This example illustrates the reaction of the europium complex with the target analyte (dimethyl hydrogen phosphate) and a monomer to provide an MIP, i.e., (DBNTFA)3Eu.2(CH3O) 2P(O)H-tris(poly-1-but-3-enyl-4-vinybenzene). (DBNTFA)3Eu.xH2O (40 mg, 26 μmol), 1-but-3-enyl-4-vinylbenzene (880 mg, 5.62 mmol), dimethylhydrogen phosphate (6 mg, 52 μmol), and 2,2′-azobis(2,4-dimethyl valeronitrile) (1.5 mg, 6 μmol) were placed into a reaction flask and the flask was subjected to 3 freeze/pump/thaw cycles. The flask was left under an argon atmosphere and was heated to 50° C. for 7 hours when the excess 1-but-3-enyl-4-vinylbenzene was removed by vacuum.
This example illustrates the preparation of a block copolymer (DBNTFA)3Eu. 2(CH3O)2P(O)H-tris(poly-1-but-3-enyl-4-vinylbenzene-block-polystyrene). Styrene (1.56 g, 15 mmol) was added to the reaction flask from the preceding reaction. The flask was subjected to 3 freeze/pump/thaw cycles, and was heated to 100° C. for 72 hours before the excess styrene was removed by vacuum.
This example illustrates the preparation of (DBNTFA)3Eu. 2(CH3O)2P(O)H-tris(poly-1-but-3-enyl-4-vinylbenzene-block-polystyrene)-crosslinked. (DBNTFA)3Eu. 2(CH3O)2P(O)H-tris(poly-1-but-3-enyl-4-vinylbenzene-block polystyrene) (500 mg) and ruthenium catalyst (50 mg, 59 μmol) were placed in at 250 mL Schlenk flask. The flask was evacuated and backfilled 3 times with argon. Methylene chloride (150 mL) was added and the solution was heated to reflux for 18 hours and then room temperature for an additional 6 hours. The solution was filtered through silica gel, the solution concentrated, and the crosslinked polymer precipitated by addition to methanol. A white powder (355 mg) was collected.
This example illustrates RAFT polymerization of L3Eu-PMP with methacrylate wherein L is DBNTFA, dithiobenzoic acid 1-[4-(4,4,4-trifluoro-butane-1,3-dione)-naphthalen-1-yl]-ethyl ester.
16 Mmol of ethylene glycol dimethacrylate, 8 mmol methylmethacrylate, 4 mL toluene solvent, 0.44 mmol 2,2′-azobis-(2,4-dimethylvaleronitrile) which is available as Waco V-65 initiator, 0.029 mmol PMP and L3Eu were placed in a disposable glass reaction flash equipped with a stir bar. The solution was subjected to three freeze/pump/thaw cycles with argon backfill. The solution was placed into an oil bath heated to 60° C. for 18 hours before the solvent and unreacted monomer were removed by healing to 60° C. under vacuum (0.5 torr) for 4 hours. The resulting salmon-colored polymer was ground with a freezer mill to a fine powder.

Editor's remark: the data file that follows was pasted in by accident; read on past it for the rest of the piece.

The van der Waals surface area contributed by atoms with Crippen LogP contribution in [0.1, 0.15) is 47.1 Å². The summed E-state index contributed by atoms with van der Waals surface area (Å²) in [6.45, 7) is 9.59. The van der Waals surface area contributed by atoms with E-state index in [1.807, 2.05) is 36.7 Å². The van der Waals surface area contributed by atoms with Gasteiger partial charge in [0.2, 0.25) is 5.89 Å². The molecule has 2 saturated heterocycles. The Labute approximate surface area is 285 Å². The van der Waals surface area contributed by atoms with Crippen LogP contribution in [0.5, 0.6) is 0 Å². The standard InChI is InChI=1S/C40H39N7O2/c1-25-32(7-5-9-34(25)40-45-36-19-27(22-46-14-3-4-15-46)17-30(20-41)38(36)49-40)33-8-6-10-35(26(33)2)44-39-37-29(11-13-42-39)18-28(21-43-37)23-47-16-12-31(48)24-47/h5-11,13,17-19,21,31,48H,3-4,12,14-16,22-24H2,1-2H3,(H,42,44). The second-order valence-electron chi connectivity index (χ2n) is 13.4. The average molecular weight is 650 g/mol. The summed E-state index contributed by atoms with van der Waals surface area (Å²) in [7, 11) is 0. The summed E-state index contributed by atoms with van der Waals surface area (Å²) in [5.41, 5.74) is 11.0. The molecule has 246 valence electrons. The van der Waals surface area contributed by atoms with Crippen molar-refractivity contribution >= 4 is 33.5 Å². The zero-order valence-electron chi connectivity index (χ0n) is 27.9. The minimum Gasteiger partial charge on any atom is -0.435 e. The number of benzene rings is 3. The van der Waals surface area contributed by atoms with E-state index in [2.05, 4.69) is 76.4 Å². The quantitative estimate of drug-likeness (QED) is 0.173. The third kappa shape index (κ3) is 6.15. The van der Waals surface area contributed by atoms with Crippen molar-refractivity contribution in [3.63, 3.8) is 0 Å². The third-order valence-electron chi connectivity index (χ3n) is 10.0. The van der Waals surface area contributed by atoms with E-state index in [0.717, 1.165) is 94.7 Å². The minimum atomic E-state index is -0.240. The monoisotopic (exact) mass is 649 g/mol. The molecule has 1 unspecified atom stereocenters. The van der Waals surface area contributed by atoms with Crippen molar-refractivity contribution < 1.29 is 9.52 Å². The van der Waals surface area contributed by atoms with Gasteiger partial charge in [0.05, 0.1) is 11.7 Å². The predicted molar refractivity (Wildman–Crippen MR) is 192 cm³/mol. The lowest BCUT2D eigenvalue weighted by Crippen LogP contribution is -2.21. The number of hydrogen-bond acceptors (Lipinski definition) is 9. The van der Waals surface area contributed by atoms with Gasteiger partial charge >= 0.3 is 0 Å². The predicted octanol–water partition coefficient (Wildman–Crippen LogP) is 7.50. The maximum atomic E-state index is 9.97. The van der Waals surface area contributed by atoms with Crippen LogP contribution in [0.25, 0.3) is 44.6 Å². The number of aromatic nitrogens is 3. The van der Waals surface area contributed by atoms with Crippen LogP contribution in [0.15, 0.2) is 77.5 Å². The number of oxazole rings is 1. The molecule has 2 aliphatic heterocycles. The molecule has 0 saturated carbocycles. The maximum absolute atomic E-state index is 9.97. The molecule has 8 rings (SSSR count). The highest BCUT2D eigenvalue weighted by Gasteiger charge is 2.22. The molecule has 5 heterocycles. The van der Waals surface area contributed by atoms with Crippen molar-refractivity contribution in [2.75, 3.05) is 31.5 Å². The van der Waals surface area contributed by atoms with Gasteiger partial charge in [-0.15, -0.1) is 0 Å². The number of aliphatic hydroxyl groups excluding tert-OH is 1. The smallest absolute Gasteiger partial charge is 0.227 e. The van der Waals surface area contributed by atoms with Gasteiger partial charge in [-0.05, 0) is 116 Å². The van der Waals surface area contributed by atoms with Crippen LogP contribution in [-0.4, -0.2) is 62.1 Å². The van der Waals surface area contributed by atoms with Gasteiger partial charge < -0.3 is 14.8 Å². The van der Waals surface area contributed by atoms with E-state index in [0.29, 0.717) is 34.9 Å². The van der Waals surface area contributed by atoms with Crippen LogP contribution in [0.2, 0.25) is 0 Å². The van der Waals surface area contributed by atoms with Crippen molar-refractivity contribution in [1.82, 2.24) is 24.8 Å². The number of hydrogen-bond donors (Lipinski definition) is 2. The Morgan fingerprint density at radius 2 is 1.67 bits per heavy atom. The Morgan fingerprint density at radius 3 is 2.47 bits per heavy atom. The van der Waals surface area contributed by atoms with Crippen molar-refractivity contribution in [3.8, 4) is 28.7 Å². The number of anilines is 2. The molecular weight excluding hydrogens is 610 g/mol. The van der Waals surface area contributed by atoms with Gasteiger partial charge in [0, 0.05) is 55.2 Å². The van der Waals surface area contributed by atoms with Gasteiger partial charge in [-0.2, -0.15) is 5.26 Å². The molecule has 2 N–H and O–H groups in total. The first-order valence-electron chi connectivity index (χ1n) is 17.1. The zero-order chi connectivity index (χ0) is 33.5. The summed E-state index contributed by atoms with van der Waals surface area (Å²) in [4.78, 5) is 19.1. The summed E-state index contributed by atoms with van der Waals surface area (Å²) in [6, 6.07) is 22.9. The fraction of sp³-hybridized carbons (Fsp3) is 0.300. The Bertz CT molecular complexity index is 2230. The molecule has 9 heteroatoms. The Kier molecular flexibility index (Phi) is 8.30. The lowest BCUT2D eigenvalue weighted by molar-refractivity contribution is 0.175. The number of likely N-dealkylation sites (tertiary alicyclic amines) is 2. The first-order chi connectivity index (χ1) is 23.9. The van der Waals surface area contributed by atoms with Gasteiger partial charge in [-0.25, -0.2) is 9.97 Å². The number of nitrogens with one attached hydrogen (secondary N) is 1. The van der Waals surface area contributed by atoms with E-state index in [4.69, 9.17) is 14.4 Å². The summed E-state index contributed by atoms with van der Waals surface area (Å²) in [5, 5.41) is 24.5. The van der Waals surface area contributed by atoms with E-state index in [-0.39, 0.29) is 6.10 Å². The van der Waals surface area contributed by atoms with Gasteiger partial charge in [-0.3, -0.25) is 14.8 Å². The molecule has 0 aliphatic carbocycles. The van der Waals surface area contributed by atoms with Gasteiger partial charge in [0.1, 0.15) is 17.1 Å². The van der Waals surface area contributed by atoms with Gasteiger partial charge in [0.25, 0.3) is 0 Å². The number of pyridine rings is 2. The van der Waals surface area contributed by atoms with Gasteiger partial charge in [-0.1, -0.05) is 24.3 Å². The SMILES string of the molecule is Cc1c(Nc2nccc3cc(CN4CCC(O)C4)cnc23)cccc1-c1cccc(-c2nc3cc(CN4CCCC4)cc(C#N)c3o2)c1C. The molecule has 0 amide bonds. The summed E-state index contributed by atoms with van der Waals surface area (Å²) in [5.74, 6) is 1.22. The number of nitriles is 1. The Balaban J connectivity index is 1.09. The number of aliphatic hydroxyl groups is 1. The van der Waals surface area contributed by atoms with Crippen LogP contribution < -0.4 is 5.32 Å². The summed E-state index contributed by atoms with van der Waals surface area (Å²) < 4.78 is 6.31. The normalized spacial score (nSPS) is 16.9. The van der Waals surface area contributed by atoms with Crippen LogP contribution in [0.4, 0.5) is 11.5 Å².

Essentially the same procedure as Example 6 was conducted except that the monomers used were 22 mmol divinylbenzene and 11 moles styrene. The resulting salmon-colored powder was ground in a freezer mill to a fine powder.
The MIP resulting from Example 6 was cleaned by solvent extraction with isopropanol to remove PMP. The isopropanol was tested for any leached europium and was found to have none, thus showing that the complex is fully incorporated into the polymer and europium does not wash out.
While the above description contains many specifics, these specifics should not be construed as limitations of the invention, but merely as exemplifications of preferred embodiments thereof. Those skilled in the art will envision many other embodiments within the scope and spirit of the invention as defined by the claims appended hereto.
|Patente citada||Fecha de presentación||Fecha de publicación||Solicitante||Título|
|US4374120||7 Mar 1980||15 Feb 1983||Wallac Oy||Fluorescence spectroscopy assay means with fluorescent chelate of a lanthanide|
|US4736425||4 Ago 1986||5 Abr 1988||Petrel Company||Security marking method, materials provided with security marks|
|US4923908||14 Oct 1988||8 May 1990||Zenith Electronics Corporation||Epoxy compositions, and method of making same|
|US5005873||7 Abr 1987||9 Abr 1991||West Michael A||Marking of articles|
|US5006503||13 Mar 1990||9 Abr 1991||Eastman Kodak Company||Thermally-transferable fluorescent europium complexes|
|US5329127||12 Abr 1993||12 Jul 1994||Bayer Ag||Method for the identification of plastics|
|US5421869||28 May 1993||6 Jun 1995||Nocopi Technologies, Inc.||Security marking method and composition|
|US5442021||18 Feb 1994||15 Ago 1995||Bayer Aktiengesellschaft||Luminescent copolymers|